Meet Laura Jean Beard: Literary Critic and Feminist ScholarJuly 27, 2011
I became interested in women’s autobiography around the same time I began calling myself a feminist. I wanted to learn about the realities of women’s lives and hear their stories in their own words, especially since much feminist research seeks to recover the lost perspectives of women whose contributions have been written out of history. I’m not alone in the conviction that autobiography is both a personal and a political endeavor for women; there are a number of feminist scholars studying women’s autobiographical innovations. When I found out that former AAUW Fellow Laura Jean Beard was among them, I jumped at the chance to interview her.
Beard received her American Fellowship in 1992 while working on her dissertation in the Department of Hispanic and Italian Studies at Johns Hopkins University. “The prestige of having won that fellowship was helpful from the beginning of my career. To me, having gotten it from AAUW was meaningful as well,” Beard said, recalling that her mother was an AAUW member. “Any fellowship you get is wonderful, but for me as a female scholar and self-defined feminist, it was especially important.” The American Fellowship allowed Beard a year without teaching to concentrate full time on writing. Meanwhile, she was avidly reading the literature of indigenous peoples.
Beard’s 2009 book, Acts of Narrative Resistance: Women’s Autobiographical Writing in the Americas, takes a comparative approach to the works of women writers from Brazil, Argentina, and Canada. According to Beard, such an approach is rare considering the number of languages with which scholars of inter-American literature need to be familiar, including English, Spanish, Portuguese and a host of indigenous languages. Her goal was to put the fields of feminist autobiographical criticism and inter-American literary criticism into conversation, a project she plans to continue in her next book, Killing the Indian in the Child: Narratives of the Indian Residential School Experience.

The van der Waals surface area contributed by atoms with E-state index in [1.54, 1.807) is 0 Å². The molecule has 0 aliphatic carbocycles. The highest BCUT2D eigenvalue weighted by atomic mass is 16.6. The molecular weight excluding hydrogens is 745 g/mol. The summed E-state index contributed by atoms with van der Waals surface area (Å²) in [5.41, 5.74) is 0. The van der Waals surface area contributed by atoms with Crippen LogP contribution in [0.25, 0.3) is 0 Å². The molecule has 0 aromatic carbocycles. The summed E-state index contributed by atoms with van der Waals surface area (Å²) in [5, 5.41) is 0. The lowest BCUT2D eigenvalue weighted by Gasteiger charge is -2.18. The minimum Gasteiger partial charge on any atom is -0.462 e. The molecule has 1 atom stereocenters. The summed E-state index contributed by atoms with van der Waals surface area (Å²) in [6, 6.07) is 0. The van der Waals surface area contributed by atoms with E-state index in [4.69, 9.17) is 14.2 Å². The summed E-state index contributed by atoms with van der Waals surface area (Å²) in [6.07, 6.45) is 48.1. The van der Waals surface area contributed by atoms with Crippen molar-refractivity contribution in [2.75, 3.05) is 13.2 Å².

Her ongoing research explores how indigenous people forcibly sent to residential schools in both the United States and Canada use autobiographical narratives to uncover mechanisms of oppression and strategies for healing. In 2008, holding the prestigious position of Fulbright research chair in native studies at the University of Alberta enabled Beard to investigate the enduring legacies of the residential school experience for indigenous communities in Canada and the United States.
Beard currently serves as interim chair for the Department of Classical and Modern Languages and Literatures at Texas Tech University. She teaches various undergraduate and graduate courses in Spanish, Portuguese, comparative literature, and women’s studies and is the associate editor of Intertexts: A Journal of Comparative and Theoretical Reflection. Her advice: “Do what you love most in life, and you’ll be good at it. If you do it with your whole heart, if you approach it ethically, with integrity, honesty, and passion, you will succeed.”
This post was written by AAUW Fellowships and Grants Intern Melissa Rogers.